By October 2023, the owners of high-risk buildings will need to register with a new public authority and be able to demonstrate a “golden thread” of information pertaining to their buildings’ safety.
Following the tragedy of the Grenfell fire and the subsequent Independent Review of Building Regulations and Fire Safety conducted by Dame Judith Hackitt, the UK Government introduced its Building Safety Bill. The Bill received Royal Assent on April 28, 2022, with building owners being given six months to fulfil their obligations under the Act.
The scope of the Building Safety Act
The Act extends across the delivery, design, construction and operational phases of a building’s lifecycle. As well as requiring periodic building safety and fire risk reviews, the Act seeks to allay public fears by requiring building owners to pull together quality information about the building and make it easily available.
This “golden thread” of information must include all safety-related matters in the building design and construction, including those of the products used in the build, their specifications and how they are installed and deployed.
The framework of measures designed to deal with any breaches of the Act includes the extension of legal liability, fines and prison sentences of up to two years.
Accountable persons under the Building Safety Act
The Act specifies that duty holders, such as the Principal Designer and Principal Contractor, will be required to manage building safety risks, with clear lines of responsibility during the design, construction and completion of all buildings.
During the operational phase of a building lifecycle, the Act requires accountable persons to be nominated and to be able to demonstrate that they have effective, proportionate measures in place to manage building safety risks in the higher-risk buildings for which they are responsible.
These accountable persons must register with the new Building Safety Regulator created under the Act before the deadline of October 2023. The Building Safety Regulator is part of the Health and Safety Executive (HSE).
Which buildings fall into scope of the Building Safety Act?
Phase One of the Act applies to higher risk buildings, i.e. those buildings which are at least 18 metres in height or have at least 7 storeys. Those responsible for the safety of such buildings in England have until October 2023 to register with the new Building Safety Regulator.
A draft Higher-Risk Buildings (Descriptions and Supplementary Provisions) Regulations, which had been published with the Bill, provided that care homes and hospitals would be classed as higher-risk buildings as well as buildings containing two or more dwellings or educational accommodation.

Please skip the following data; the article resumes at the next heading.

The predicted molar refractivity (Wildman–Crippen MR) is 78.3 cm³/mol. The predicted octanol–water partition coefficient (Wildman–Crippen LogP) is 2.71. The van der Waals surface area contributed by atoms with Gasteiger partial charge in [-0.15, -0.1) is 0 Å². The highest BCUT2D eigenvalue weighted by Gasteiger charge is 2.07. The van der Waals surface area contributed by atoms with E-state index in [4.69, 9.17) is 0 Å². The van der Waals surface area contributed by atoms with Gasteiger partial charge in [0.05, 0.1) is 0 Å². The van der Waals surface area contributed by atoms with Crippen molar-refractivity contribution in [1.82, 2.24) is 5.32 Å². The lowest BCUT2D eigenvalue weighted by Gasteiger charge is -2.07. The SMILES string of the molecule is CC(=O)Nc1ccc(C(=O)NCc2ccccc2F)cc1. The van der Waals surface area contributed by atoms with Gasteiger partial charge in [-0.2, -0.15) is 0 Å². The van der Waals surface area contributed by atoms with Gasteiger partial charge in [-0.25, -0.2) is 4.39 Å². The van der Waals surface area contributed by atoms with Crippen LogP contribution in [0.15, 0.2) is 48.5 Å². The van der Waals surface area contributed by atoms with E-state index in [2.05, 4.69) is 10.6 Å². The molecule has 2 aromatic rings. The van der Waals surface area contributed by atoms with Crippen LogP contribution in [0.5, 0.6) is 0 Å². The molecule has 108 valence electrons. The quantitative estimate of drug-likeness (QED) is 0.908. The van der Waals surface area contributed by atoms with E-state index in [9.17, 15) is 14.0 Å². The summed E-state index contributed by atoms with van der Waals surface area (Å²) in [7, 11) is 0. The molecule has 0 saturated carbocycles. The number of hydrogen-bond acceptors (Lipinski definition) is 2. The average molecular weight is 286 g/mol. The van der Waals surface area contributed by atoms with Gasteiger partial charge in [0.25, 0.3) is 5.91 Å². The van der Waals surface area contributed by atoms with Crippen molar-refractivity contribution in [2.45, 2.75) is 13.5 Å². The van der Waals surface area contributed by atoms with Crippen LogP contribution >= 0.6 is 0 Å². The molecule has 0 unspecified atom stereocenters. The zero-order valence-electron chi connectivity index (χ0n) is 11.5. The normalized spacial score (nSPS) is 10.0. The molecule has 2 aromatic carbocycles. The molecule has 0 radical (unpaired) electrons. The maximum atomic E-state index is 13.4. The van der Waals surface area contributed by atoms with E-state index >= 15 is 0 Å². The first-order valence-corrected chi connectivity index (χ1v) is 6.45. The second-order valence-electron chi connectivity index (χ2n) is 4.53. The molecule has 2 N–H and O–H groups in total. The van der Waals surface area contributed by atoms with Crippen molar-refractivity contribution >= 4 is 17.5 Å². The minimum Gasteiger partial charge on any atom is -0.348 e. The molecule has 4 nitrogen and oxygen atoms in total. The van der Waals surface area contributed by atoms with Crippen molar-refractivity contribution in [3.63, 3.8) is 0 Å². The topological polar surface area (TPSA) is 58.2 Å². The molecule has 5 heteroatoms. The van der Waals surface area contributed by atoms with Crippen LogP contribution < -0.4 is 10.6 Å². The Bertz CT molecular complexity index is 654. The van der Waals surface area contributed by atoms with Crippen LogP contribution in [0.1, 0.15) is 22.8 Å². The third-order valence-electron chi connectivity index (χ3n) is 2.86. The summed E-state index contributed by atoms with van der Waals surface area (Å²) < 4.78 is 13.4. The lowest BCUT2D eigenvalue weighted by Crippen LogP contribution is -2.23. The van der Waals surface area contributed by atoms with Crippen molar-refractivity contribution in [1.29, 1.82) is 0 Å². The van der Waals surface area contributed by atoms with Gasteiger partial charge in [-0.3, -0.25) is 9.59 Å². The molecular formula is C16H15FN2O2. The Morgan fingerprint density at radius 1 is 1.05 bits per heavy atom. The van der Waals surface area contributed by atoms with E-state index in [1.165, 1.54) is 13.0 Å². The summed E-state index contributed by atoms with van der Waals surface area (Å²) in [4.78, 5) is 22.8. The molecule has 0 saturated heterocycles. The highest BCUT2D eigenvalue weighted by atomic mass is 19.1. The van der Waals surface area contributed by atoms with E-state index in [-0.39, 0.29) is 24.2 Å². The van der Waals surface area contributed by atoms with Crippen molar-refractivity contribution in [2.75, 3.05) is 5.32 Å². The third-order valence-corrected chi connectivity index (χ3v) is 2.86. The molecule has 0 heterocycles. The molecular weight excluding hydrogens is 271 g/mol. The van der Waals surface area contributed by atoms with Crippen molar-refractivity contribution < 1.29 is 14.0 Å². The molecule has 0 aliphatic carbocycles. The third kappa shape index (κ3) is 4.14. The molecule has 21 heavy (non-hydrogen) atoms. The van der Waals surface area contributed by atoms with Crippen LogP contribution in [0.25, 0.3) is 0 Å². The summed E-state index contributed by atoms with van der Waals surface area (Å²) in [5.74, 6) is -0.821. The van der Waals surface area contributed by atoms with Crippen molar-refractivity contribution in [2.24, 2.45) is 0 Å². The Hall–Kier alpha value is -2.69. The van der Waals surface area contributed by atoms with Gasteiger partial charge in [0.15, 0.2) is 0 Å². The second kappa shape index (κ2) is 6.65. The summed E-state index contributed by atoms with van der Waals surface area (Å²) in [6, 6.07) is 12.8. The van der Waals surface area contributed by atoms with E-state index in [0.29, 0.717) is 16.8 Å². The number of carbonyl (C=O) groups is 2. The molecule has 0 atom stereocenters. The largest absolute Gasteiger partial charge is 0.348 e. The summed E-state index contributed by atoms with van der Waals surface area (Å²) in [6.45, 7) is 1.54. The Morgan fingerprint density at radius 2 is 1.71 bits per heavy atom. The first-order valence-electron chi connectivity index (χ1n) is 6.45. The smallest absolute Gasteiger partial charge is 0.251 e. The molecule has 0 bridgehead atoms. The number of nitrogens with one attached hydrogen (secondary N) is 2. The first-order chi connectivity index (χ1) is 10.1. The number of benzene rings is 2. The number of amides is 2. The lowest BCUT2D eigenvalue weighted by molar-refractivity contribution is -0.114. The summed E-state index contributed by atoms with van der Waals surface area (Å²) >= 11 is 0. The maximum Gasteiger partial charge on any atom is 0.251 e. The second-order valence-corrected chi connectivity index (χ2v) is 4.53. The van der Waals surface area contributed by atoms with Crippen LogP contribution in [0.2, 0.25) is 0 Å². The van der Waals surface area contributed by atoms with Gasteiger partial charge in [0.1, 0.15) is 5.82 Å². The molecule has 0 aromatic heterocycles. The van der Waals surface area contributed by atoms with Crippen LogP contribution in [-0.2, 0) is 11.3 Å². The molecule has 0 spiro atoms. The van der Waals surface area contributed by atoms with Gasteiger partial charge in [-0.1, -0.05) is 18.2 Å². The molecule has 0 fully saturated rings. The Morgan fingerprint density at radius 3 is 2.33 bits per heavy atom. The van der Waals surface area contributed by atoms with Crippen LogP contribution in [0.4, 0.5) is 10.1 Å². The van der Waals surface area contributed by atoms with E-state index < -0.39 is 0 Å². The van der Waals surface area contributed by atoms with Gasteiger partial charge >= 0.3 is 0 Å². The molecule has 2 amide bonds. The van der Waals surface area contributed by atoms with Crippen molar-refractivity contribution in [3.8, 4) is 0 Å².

It is estimated that more than 12,500 buildings in England fall into scope of Phase One.
A second phase of the Act is planned, under which a larger number of buildings will fall into scope. It is anticipated that the registration of these buildings will be required by 2025.
How will the Building Safety Act apply to existing higher-risk buildings?
Meeting the Act’s requirements in terms of creating a golden thread of building safety information and being able to demonstrate that they have effective, proportionate measures in place to manage safety risks will be easier for new buildings, when the information required can be collated and centrally stored throughout the design and construction phases and, from there, continually updated.
However, for existing buildings this “golden thread” will need to be retrospectively collated, organised and stored in such a way that it is easily accessible and can be continually updated.
How can existing building owners meet their obligations?
The 2021 Building Regulations Advisory committee report recommends that, “the golden thread information should be stored as structured digital information”, which will provide a “single source of truth”.
We see this as a four-stage process:
Review Understand how many buildings in your portfolio fall into scope Gather the information that currently exists on these buildings
Enable Identify the accountable person(s) Increase awareness of the new responsibilities throughout your team Set up a resident engagement strategy, establishing an incident reporting system
Create your golden thread Agree a structured, digital format for your golden thread Collate all the information about your building(s) Populate your digital system Put the processes in place to ensure your golden thread is kept up to date
Maintain the golden thread and resident engagement programme for your building(s) Apply for and maintain your building safety assessment certificate(s) Be ready to demonstrate safety and compliance Submit your safety case reports when requested Report significant fire or structural safety issues to the Building Safety Regulator
Matterport digital twin technology offers a reliable and easily updatable platform in which to gather, host and maintain your golden thread of Building Safety information. The cloud-based solution ensures that information is easily accessible and provides a much more cost-effective route to meeting your obligations under the Act than other industry- standard options.
We’ll explore more about the detail of how digital twins can help you meet your obligations in our subsequent blog.
If you can’t wait and would like information today, please get in touch with Ana Maria Dumitru she will be happy to share our insights and advice: [email protected]
Or register for our forthcoming event.